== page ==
- If your processor has 256KB of cache memory and
your competitor's has 128MB, you try to find a benchmark that
frequently accesses a region of memory having size between 128MB
- If your 128MB cache is 2 way set associative (defined later
this semester) while your competitors 256MB cache is direct
mapped, then you build/choose a benchmark that frequently accesses
exactly two 10K arrays separated by an exact multiple of 256KB.
4.6: Concluding Remarks
Read this (very short) section.
Chapter 7: Memory
Homework: Read Chapter 7.
An ideal memory is
- Big (in capacity; not physical size).
Unable to achieve the impossible ideal we use a
memory hierarchy consisting of
- Cache (really L1, L2, and maybe L3)
- (Central or Main) Memory
- Archive (e.g. Tape)
... and try to satisfy most references in the small fast memories
near the top of the hierarchy.
There is a capacity/performance/price gap between each pair of
We will study the cache-to-memory gap.
- In modern systems there are many levels of caches so we should
study the L1-to-L2 gap, the L2-to-L3 gap, and the L3-to-memory
- Similar considerations to those we shall study apply as well
to the other gaps (e.g., memory-to-disk, where virtual memory
techniques are applied).
This last is the gap studied in OS classes such as 202/2250.
- But the terminology is often different, e.g., in architecture we
evict cache blocks or lines whereas in OS we evict pages.
- In fall 97 my OS class was studying
the same thing at
the same time as my architecture class, but with different,
almost disjoint, terminology.
We observe empirically (and teach in OS).
- Temporal Locality: The word referenced now is likely to be
referenced again soon.
Hence it is wise to keep the currently
accessed word handy (high in the memory hierarchy) for a while.
- Spatial Locality: Words near the currently referenced
word are likely to be referenced soon.
Hence it is wise to prefetch words near the currently referenced
word and keep them handy (high in the memory hierarchy) for a
A cache is a small fast memory between
the processor and the main memory.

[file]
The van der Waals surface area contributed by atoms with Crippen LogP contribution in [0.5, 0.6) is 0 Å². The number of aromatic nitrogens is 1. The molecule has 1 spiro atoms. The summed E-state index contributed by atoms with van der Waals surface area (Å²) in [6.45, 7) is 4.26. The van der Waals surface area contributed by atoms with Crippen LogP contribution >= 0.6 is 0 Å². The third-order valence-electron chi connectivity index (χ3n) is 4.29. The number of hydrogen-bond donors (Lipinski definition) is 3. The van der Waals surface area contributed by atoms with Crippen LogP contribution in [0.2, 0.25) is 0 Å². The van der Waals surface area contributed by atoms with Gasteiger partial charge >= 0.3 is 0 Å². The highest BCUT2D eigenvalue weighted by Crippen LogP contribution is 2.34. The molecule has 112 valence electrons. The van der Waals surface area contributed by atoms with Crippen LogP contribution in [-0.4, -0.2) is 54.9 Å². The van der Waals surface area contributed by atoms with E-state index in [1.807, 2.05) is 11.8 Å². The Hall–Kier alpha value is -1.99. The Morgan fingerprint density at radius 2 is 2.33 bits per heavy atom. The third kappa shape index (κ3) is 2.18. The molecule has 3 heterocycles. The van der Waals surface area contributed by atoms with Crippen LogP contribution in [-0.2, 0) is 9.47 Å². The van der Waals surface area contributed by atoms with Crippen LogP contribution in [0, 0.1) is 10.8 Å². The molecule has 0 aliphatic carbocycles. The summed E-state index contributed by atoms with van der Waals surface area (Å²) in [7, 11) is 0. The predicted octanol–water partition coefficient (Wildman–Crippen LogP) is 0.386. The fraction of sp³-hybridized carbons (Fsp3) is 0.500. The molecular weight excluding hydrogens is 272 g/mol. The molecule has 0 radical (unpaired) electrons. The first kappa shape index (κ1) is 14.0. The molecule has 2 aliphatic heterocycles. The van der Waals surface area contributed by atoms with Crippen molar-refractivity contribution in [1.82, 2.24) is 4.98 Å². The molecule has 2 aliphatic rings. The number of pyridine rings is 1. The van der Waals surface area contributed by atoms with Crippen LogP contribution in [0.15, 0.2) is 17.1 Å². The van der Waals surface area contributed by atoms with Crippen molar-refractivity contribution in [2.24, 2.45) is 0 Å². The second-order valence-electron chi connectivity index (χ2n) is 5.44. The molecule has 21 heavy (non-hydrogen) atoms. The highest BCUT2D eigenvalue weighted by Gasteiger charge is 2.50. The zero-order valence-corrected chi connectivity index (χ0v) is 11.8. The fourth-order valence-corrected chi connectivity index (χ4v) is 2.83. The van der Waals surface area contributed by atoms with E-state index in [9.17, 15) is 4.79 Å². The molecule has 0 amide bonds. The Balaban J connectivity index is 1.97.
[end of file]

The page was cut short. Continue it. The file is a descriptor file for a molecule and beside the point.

It contains a subset of the
contents of the main memory.
A Cache is organized in units of blocks.
Common block sizes are 16, 32, and 64 bytes.
This is the smallest unit we can move to/from a cache (some designs
move subblocks, but we will not discuss them).
- We view memory as organized in blocks as well.
If the block size is 16, then bytes 0-15 of memory are in block
0, bytes 16-31 are in block 1, etc.
- Transfers from memory to cache and back are one block.
- Big blocks make good use of spatial locality.
- If you remember memory management in OS, think of pages and page
- The terminology in memory management is:
Pages are located in the big slow disk; frames are in the small
fast (main) memory.
- The terminology in caches is:
Memory blocks are located in the big slow (main) memory;
cache blocks are located in the small fast cache.
A hit occurs when a memory reference is found in
the upper level of the memory hierarchy.
- We will be interested in cache hits (OS courses
study page hits), when the reference is found in the cache (OS:
when found in main memory).
- A miss is a non-hit.
- The hit rate is the fraction of memory references
that are hits.
- The miss rate is 1 - hit rate, which is the
fraction of references that are misses.
- The hit time is the time required for a hit.
- The miss time is the time required for a miss.
- The miss penalty is Miss time - Hit time.